2.4.7. An amplifier

Let’s say that you wanted to amplify the input voltage by some smaller factor. Something less than tens or hundreds of thousand that OpAmps normally do. How would you tackle that?

../../_images/4_OpAmps_noninverting.png

Let’s take a look at why this circuit would do the trick. Assuming OpAmp will not be hitting saturation, inverting and noninverting inputs will be at the same potential. That is marked with a dashed line. Emphasis on “marked”. Inputs aren’t connected. Now let’s take a look at the equations:

\[(U_{OUT}-0V) \cdot \frac{R_1}{R_1+R_2}=U_{IN}\]

Resistors 1 and 2 form a resistive voltage divider for output voltage. Obviously Output voltage will have to be greater than input, otherwise original assumption, that both inputs are at the same potential, would be false. If we flip around the equation to express exactly what output voltage should be, we get:

\[U_{OUT}=U_{IN} \cdot (1+\frac{R_2}{R_1} )\]

If this equation holds true, this amplifier circuit can’t possibly output voltage that is less than input voltage. Shall we verify those claims? Later, let’s first take a look at another common use case.

2.4.8. An inverting amplifier

If OpAmp can be used for signal amplification, and it has an input that we call “inverting” … then there must be a configuration called “inverting amplifier”.

../../_images/4_OpAmps_inverting.png

Once again, starting assumption is that both inputs are at the same voltage. I trust you would be able to derive the formula for output voltage as the approach is the same as before, but if you’ll want to verify your calculations, here is the setup:

\[(U_{OUT}-U_{OUT}) \cdot \frac{R_1}{R_1+R_2}=0V\]

And if we express output voltage as a function of input voltage:

\[U_{OUT}=-V_{IN} \cdot \frac{R_2}{R_1}\]

In this configuration, output voltage will always have an inverse sign than input, but its absolute value may be amplified or attenuated. Now that we went through all basic OpAmp circuits, let’s verify that the two amplifiers actually behave the way I described.

2.4.9. A normal amplifier - the experiment

First thing that we will need is an OpAmp. I have decided to use OP37. Why? There are two in the ADALP2000 Analog Parts Kit (the kit this entire set of courses is designed around) so ye can fry one without worrying too much. Here is the chip’s pinout:

../../_images/4_OpAmps_chip.png

Connect U+ to Red Pitaya’s 5V pin and U- to -4V pin. Inputs and output will be connected as per schematic, and the rest (pins with greyed out names) will remain unconnected.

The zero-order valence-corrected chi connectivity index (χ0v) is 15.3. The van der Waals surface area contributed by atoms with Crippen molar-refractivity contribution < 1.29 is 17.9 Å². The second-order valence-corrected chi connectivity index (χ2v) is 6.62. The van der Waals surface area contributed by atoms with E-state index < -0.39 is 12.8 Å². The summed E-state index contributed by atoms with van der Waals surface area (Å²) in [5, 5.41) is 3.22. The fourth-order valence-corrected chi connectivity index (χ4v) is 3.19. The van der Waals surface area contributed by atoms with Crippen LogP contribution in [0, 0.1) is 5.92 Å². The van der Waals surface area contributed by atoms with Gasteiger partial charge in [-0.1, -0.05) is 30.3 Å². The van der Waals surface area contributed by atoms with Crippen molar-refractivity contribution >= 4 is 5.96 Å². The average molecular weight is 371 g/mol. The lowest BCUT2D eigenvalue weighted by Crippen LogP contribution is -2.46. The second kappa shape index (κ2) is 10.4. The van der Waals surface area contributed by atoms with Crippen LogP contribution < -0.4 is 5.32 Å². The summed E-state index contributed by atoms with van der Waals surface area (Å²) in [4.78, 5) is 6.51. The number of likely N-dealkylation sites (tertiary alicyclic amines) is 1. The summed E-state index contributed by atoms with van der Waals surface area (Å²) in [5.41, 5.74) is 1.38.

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The one difference I made is that I used a potentiometer instead of two separate resistors for R1 and R2. This way I can easily vary resistor ratio. Since this is the most complex circuit so far, I made sure to wire it cleanly so that you can follow the wiring more easily. For those wondering: Connections were made using wires from Ethernet cables. CAT6 works the best. Let’s now connect everything up. All probes in x10 mode, one on input, one on output. Let the Red Pitaya generate a sine wave and connect it to the amplifier’s input. For those playing along at home, I encourage you to turn the potentiometer and observe what happens with the output. What is the maximum amplification? When do you hit Saturation? Are inverting and noninverting inputs really at the same voltage? How about when OpAmp hits saturation? Unfortunately, I can’t show how I turn the potentiometer in this writeup but you can experiment at home, or watch the accompanying video.

../../_images/4_OpAmp_circuit_noninverting.jpg

If you followed the diagram correctly, you should see something like this on the screen. At least if you didn’t forget to enable the signal generator and if resistor divider is within what OpAmp can handle.

../../_images/4_OpAmp_screencap_noninverting.png

As a side note I would like to mention that a voltage follower is “just” an extreme variant of an OpAmp amplifier, where R2 equals 0 ohms and R1 is infinite.

2.4.10. A less normal amplifier - the experiment

This experiment will be the same deal as before. I made sure to make the wiring as clear as possible, and used a potentiometer instead of two discrete resistors. Here is the circuit:

../../_images/4_OpAmp_circuit_inverting.jpg ../../_images/4_OpAmp_screencap_inverting.png

I would once again encourage you to see what happens when you turn the potentiometer. Try to make predictions. Maybe measure signal amplitudes and calculate resistor ratio. You can then plug the potentiometer out and measure resistances to verify your calculations.

2.4.11. Conclusion

If you read through the entire article, you are now familiar with the four most common (or at least beginner friendly) applications for operational amplifiers: comparator, voltage follower and two flavours of amplifiers. If you also followed along with the experiments, you may have gotten a feeling for distortions you will encounter when amplifier is operating close to the or beyond saturation. In any case I hope You found this article both interesting and fun. The question I would like to leave you with is: how would you build a noninverting amplifier with attenuation (gain between 0 and 1)?

Written by Luka Pogačnik

This teaching material was created by Red Pitaya & Zavod 404 in the scope of the Smart4All innovation project.